Pressure against atmosphere pressure

1. Sep 24, 2011

athrun200

1. The problem statement, all variables and given/known data
See problem 3

2. Relevant equations

3. The attempt at a solution
In the solution, the interval for the integral of pressure is from $P_{0}$ to the required P.

However, I wonder that why we don't use net pressure as the intervals.
i.e. From $P_{0}-P_{1}$ to $P-R$
Where $P_{1}$ is the pressure against atmosphere pressure and $R$ is the reaction force act on liquid by the bottom of the tube.

It seems the interval made by me make more sense than the solution since the interval match the meaning of $dp$ which is net pressure.

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2. Sep 24, 2011

Redbelly98

Staff Emeritus
Re: Centrifuge

For the integral

$$\int dp$$

Since the integral contains the term dp, then the variable of integration is p, the pressure. Hence the limits of integration should be values of the pressure.

Also, I'm not sure what you mean by "net" pressure. Do you mean absolute pressure minus atmospheric (what is usually called gauge pressure)?

3. Sep 24, 2011

athrun200

Re: Centrifuge

Since for any mass element of the liquid, there are two pressure acting on them. One it from the left to right, another one is from the right to left.

Take the mass element of the liquid closest to the center as an example.
Atmosphere pressure act from the left to it.
Another pressure act from the rest of the liquid to it in order to provide the force needed for circular motion.(Is it what we call gauge pressure? I can't remember the terms)

So each mass element has 2 pressure acting on it. Why we only choose the one on the left as the interval? Can I still obtain the answer if the pick another one as the interval? If no, why not?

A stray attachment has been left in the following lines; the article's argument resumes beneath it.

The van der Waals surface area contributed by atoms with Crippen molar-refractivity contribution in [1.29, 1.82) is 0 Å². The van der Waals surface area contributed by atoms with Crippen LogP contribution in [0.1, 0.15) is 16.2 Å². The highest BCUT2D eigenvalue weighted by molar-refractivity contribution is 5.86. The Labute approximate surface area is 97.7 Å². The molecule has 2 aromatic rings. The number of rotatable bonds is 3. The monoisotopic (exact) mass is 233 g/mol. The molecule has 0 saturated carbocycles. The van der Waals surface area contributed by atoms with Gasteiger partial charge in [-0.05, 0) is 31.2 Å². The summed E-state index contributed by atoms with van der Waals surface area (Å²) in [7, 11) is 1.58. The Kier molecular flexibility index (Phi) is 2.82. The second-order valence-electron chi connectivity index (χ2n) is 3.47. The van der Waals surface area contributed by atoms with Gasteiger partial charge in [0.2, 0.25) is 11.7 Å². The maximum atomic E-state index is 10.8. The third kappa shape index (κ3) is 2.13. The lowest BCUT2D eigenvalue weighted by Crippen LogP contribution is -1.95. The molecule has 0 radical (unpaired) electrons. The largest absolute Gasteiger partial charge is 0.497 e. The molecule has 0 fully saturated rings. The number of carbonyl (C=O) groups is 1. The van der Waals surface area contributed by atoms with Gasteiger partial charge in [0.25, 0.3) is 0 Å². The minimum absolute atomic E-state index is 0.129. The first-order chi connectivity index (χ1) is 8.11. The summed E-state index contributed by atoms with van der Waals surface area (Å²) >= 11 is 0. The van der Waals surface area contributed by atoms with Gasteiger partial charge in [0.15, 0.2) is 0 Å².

4. Sep 25, 2011

Redbelly98

Staff Emeritus
Re: Centrifuge

Okay, I think I better understand what you are asking.

We do use both pressures, on the left and right sides of the volume element. Letting p be the pressure to the left of the element, then the pressure to the right is $p + dp$. Both of these pressures are used to come up with the net force acting on the volume element.

If you prefer to use p for the pressure to the right, and $p - dp$ for the pressure to the left, then you may do so. Either way, the net force on the volume element is $S \ dp$

5. Sep 25, 2011

Redbelly98

Staff Emeritus
Re: Centrifuge

Well, I realize I should add something more to this. The pressure p is a function of position x, i.e. it is p(x). So if you use p as the pressure at the right edge of the volume element, then x would be the position at the right edge of the volume element, not the left edge as shown in the solution you posted. The left edge would be located at x-dx in that case.

Hope that addresses your question -- though I am not quite certain that it does?

6. Sep 25, 2011

athrun200

Re: Centrifuge

I think I understand a bit more now, thank you very much!